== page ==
OUR FOCUS

Inclusive Growth &

Sustainable Livelihoods 

Overview 

UNDP partners with people at all levels of society to help build nations that can withstand crisis, drive and sustain inclusive economic growth to improve the quality of life for everyone. On the ground, in 177 countries and territories, UNDP converts global perspective and local insight towards helping to empower lives and build resilient nations. 

Inclusive economic growth continues to be an important thematic area for Jordan’s Country Programme that aims at addressing vulnerabilities at individual, community, local authority and national institutional levels by supporting initiatives that foster an inclusive enabling environment for livelihoods and job creation for all, especially among vulnerable Jordanian and Syrian refugees youth and women in crisis-affected areas. 

The further evolving impact of COVID-19 crisis in Jordan has deepened a sense of urgency to tackle the root causes of socio-economic fragility by promoting resilience through systems strengthening, enabling self-reliance among refugees and vulnerable Jordanians and signifies the importance of ‘resilience’ as core to programming. 

The programme seeks to provide resilience-based development solutions for local economic recovery, including green economy opportunities and enabling equitable access to financial service solutions to ensure no one is left behind. The core of its programme strategy embraces a mid- to long-term approach to self -reliance for all including refugees.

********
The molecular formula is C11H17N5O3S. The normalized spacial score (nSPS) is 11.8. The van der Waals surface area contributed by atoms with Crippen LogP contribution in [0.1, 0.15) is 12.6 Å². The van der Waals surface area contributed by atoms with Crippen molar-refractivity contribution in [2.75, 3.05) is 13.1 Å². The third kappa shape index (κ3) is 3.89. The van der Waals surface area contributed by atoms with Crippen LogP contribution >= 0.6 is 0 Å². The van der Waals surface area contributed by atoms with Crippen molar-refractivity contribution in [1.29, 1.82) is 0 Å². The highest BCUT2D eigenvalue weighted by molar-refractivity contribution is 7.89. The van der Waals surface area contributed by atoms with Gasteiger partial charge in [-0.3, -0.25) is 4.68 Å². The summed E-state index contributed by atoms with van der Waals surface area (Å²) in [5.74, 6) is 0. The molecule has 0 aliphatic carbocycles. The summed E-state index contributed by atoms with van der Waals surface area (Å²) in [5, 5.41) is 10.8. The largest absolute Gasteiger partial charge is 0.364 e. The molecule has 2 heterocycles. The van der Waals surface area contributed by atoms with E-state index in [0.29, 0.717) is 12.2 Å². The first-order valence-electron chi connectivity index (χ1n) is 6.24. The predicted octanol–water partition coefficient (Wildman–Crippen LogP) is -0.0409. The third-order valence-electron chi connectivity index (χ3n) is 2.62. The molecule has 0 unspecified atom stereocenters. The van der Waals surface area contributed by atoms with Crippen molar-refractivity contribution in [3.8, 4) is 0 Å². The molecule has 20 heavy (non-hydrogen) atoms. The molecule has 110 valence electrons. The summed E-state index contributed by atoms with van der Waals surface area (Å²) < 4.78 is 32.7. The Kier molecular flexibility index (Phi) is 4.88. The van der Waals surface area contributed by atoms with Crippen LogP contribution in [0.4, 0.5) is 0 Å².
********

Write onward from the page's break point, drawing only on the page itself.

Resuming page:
This assignment specifically related to the UNDP’s project “Enhancing Women Participation in the Solid Waste Management Sector in Jordan” which aims to improving the socio-economic empowerment, well-being and stability of rural women in Northern Jordan, especially in the Solid Waste Management (SWM) sector.

Women in rural Jordan face multiple challenges such as high unemployment rates and low labor force participation – factors attributed to underlying social norms, gendered roles, power relation, and the lack of income-generating opportunities that meet women’s skills and needs exacerbated by the economic and the social pressures stemming from hosting  659,673  Syrian refugees in country and economic stagnation due to regional instability, fiscal pressures and economic impact of COVID-19 pandemic lockdown measures. 

“Enhancing Women Participation in the Solid Waste Management Sector in Jordan” project will tackle economic gender gaps and address inequalities in decision-making at the household level as well as the local governance policy level. The project targets women in four municipalities in Irbid Governorate: three municipalities of Northern Shouneh district (Moa’th Bin Jabal, Tabqet Fahel & Sharhabeel Bin Hassnah) and Dair Abi Said municipality of Kourah district. The number of households in the Northern Shouneh is 24,659, with an average family size of 5.8 person, which is higher in comparison to the national family size average of 5.5. Social indicators show that female-headed households constitutes 12.2% of the total number of households in Northern Shouneh.